Mitsubishi Motors has adopted environmental responsibility, driving pleasure, and toughness & safety as the three pillars of the technology development in “@earth TECHNOLOGY,” and will continue developing next-generation technologies based on those concepts.
Electric vehicle technology is considered to fill an important role in complying with environmental regulations which are being strengthened globally, and Mitsubishi aims to increase its production ratio of EV and PHEV vehicles to 20% in 2020 as a leading company in electric vehicle technology.
At the same time, Mitsubishi Motors, in addition to the development of next-generation engines that achieve both driving performance and environmental performance, will further evolve company’s unique technology, the S-AWC four-wheel integrated vehicle dynamics control system and a group of active safety technologies that are used in the Outlander, called “e-Assist”, while expanding the range of models in which those technologies are utilised.
Mitsubishi will aggressively pursue the integration of information technology in vehicles by adopting “connected car” technology by which vehicles are connected to the Internet using smartphones.
In addition, Mitsubishi is currently working on the development of the next-generation RVR (ASX or Outlander Sport in some markets), Delica D:5, and Pajero (Montero or Shogun in some markets), and technology development for the expansion of plug-in hybrid EV models, and plans to achieve revenue growth by successively introducing those strategic products and technologies into the market starting from fiscal 2015.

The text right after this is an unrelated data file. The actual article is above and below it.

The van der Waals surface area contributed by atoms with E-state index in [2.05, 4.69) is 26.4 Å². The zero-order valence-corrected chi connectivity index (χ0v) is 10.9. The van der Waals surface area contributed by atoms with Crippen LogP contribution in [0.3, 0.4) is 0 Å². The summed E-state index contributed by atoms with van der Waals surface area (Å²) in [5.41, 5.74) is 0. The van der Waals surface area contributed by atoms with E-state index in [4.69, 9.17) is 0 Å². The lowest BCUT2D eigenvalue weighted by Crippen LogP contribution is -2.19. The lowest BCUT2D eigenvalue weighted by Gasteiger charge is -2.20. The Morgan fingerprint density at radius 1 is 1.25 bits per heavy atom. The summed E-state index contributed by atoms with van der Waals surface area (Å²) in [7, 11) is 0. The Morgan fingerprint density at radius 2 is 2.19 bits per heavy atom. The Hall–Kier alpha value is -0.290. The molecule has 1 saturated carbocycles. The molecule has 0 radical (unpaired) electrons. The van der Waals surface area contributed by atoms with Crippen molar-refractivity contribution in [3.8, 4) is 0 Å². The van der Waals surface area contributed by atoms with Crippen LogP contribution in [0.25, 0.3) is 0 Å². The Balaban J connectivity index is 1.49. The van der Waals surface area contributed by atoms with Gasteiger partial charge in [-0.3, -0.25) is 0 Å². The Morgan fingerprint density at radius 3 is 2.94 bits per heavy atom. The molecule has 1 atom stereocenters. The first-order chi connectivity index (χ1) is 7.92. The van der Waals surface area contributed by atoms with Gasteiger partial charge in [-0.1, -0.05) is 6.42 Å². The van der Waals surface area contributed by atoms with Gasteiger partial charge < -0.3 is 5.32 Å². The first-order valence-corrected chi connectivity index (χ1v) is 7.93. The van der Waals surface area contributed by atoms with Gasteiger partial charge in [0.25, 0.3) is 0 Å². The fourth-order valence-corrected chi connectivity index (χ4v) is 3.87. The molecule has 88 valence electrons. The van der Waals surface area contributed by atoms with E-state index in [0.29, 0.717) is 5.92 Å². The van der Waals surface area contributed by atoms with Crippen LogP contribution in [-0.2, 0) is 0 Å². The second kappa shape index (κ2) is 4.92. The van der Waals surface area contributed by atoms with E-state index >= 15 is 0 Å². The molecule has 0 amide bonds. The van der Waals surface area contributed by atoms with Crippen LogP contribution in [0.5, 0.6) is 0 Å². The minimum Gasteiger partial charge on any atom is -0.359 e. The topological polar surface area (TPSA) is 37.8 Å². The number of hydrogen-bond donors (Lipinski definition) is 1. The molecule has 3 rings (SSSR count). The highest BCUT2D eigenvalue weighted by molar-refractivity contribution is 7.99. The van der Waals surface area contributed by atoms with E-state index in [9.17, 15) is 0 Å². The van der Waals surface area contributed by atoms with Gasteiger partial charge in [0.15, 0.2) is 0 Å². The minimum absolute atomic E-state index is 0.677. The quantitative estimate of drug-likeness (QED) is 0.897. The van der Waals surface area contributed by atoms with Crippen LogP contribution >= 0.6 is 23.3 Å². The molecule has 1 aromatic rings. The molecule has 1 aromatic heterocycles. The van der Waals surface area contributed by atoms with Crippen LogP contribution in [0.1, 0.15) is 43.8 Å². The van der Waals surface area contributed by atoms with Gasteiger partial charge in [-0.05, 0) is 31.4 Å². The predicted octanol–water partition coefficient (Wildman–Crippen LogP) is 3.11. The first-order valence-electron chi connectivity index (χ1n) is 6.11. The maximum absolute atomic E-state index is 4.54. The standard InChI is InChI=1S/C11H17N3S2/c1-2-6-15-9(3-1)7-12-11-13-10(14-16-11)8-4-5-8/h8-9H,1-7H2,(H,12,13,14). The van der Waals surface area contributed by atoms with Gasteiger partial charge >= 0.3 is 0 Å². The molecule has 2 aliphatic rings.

On Tuesday, Mitsubishi announced a new industrial partnership with Renault-Nissan Alliance. Under the tie-up, the three companies will share factories and technology and increase sales in North America and emerging markets, partly through the joint development of electric vehicles.
Mitsubishi Motors said it targets sales of 1.43 million vehicles on a group basis in the fiscal 2016, about 30% higher than its goal for the current business year.
The company said it aims to boost operating profit to a record 135 billion yen ($1.37 billion) by the year to March 2017, from its target of 100 billion yen this financial year. On a net basis it has already targeted a record 70 billion yen profit this year.
Mitsubishi aims to cut 110 billion yen in costs in the fiscal year ending March 2017 compared with the current business year.
Mitsubishi Motors also said it will issue up to 210 billion yen of new shares to buy back preferred shares from Mitsubishi group companies such as Mitsubishi Heavy Industries Ltd. That should pave the way to resume dividend payments, which the company hasn’t distributed since an interim payout in the year ended March 1998.